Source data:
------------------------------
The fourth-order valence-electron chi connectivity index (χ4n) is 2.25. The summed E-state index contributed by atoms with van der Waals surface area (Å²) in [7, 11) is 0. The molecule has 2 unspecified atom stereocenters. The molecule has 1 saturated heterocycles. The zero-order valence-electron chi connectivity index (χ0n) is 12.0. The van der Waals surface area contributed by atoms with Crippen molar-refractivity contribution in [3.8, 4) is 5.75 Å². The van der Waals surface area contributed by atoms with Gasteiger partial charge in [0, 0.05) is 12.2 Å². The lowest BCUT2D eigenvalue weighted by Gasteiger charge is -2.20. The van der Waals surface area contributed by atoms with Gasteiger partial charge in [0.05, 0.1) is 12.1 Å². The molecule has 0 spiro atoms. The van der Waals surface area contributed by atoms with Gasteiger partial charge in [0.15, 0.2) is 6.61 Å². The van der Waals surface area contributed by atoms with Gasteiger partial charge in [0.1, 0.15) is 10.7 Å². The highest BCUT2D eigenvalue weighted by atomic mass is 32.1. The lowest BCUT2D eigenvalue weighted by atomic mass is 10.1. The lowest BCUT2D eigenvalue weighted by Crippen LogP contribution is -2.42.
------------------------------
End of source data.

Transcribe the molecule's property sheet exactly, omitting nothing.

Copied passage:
The fourth-order valence-electron chi connectivity index (χ4n) is 2.25. The summed E-state index contributed by atoms with van der Waals surface area (Å²) in [7, 11) is 0. The molecule has 2 unspecified atom stereocenters. The molecule has 1 saturated heterocycles. The zero-order valence-electron chi connectivity index (χ0n) is 12.0. The van der Waals surface area contributed by atoms with Crippen molar-refractivity contribution in [3.8, 4) is 5.75 Å². The van der Waals surface area contributed by atoms with Gasteiger partial charge in [0, 0.05) is 12.2 Å². The lowest BCUT2D eigenvalue weighted by Gasteiger charge is -2.20. The van der Waals surface area contributed by atoms with Gasteiger partial charge in [0.05, 0.1) is 12.1 Å². The molecule has 0 spiro atoms. The van der Waals surface area contributed by atoms with Gasteiger partial charge in [0.15, 0.2) is 6.61 Å². The van der Waals surface area contributed by atoms with Gasteiger partial charge in [0.1, 0.15) is 10.7 Å². The highest BCUT2D eigenvalue weighted by atomic mass is 32.1. The lowest BCUT2D eigenvalue weighted by atomic mass is 10.1. The lowest BCUT2D eigenvalue weighted by Crippen LogP contribution is -2.42.